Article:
A pinch of iron dramatically boosts the cooling performance of a material considered key to the development of magnetic refrigerators, report researchers at the National Institute of Standards and Technology (NIST) in the June 24 issue of the journal Nature. The achievement might move the promising technology closer to market, opening the way to substantial energy and cost savings for homes and businesses.
By adding a small amount of iron (about 1 percent by volume), the NIST team enhanced the effective cooling capacity of the so-called “giant magnetocaloric effect” material by 15 to 30 percent. The result, writes materials scientist Virgil Provenzano and his NIST colleagues, “is a much-improved magnetic refrigerant for near-room-temperature applications.”
The original material—a gadolinium-germanium-silicon alloy—already is considered an attractive candidate for a room-temperature magnetic refrigerant. However, its cooling potential is undercut by significant energy costs exacted during the on-and-off cycling of an applied magnetic field, the process that drives the refrigeration device. These costs—called hysteresis losses—translate into commensurate losses of energy available for cooling.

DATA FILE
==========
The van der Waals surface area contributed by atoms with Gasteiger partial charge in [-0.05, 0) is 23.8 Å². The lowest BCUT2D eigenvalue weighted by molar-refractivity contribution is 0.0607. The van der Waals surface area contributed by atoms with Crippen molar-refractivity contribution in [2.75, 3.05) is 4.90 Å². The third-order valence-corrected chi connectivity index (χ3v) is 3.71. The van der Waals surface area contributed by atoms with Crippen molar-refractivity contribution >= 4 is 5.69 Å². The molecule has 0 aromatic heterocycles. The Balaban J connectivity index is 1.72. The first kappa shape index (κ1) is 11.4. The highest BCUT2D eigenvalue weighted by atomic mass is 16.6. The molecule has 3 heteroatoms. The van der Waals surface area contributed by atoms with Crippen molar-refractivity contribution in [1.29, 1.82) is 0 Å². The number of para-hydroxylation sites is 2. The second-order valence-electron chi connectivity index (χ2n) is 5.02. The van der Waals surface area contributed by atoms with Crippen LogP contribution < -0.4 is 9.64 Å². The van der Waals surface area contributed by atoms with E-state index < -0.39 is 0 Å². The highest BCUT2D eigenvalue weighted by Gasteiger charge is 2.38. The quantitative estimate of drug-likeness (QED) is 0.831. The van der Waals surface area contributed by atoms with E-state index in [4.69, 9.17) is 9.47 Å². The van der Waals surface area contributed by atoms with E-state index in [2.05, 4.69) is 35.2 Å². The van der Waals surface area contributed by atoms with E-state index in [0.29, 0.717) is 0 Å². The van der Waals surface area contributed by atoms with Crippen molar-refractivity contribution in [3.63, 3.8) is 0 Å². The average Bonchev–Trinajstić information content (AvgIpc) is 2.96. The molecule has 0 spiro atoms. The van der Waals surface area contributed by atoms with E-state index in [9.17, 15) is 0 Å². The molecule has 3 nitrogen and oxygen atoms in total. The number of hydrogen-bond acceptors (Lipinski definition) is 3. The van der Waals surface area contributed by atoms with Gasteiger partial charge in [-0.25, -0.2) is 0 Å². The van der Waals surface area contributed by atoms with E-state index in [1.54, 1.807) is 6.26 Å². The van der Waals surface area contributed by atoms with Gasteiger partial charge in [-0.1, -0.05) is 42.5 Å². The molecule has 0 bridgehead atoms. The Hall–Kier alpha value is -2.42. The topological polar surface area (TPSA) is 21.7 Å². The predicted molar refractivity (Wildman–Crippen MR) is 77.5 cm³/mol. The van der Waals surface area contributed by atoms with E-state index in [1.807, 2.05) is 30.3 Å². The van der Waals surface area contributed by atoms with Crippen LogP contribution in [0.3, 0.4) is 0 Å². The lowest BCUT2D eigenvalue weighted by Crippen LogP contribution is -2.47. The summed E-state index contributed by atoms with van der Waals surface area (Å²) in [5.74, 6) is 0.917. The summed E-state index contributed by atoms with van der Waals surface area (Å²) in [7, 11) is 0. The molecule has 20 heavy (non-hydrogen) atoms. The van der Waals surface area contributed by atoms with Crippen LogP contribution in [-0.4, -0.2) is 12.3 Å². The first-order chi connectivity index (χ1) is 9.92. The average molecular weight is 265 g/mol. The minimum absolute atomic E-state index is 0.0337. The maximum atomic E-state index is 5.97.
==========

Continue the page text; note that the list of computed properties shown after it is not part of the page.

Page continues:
The iron supplement overcomes this disadvantage. It nearly eliminates hysteresis and the associated energy cost, permitting the material to perform near the peak of its potential.
Independently suggested by two scientists in the 1920s, earning one the Nobel Prize in 1949, magnetic refrigerators offer sizable prospective advantages over the century-old technology of today’s vapor-compression cooling systems. Potential pluses include substantial gains in energy efficiency, lower cost of operation, elimination of environmentally damaging coolants, and nearly noise- and vibration-free operation.
Materials provided by National Institute Of Standards And Technology (NIST). Note: Content may be edited for style and length.
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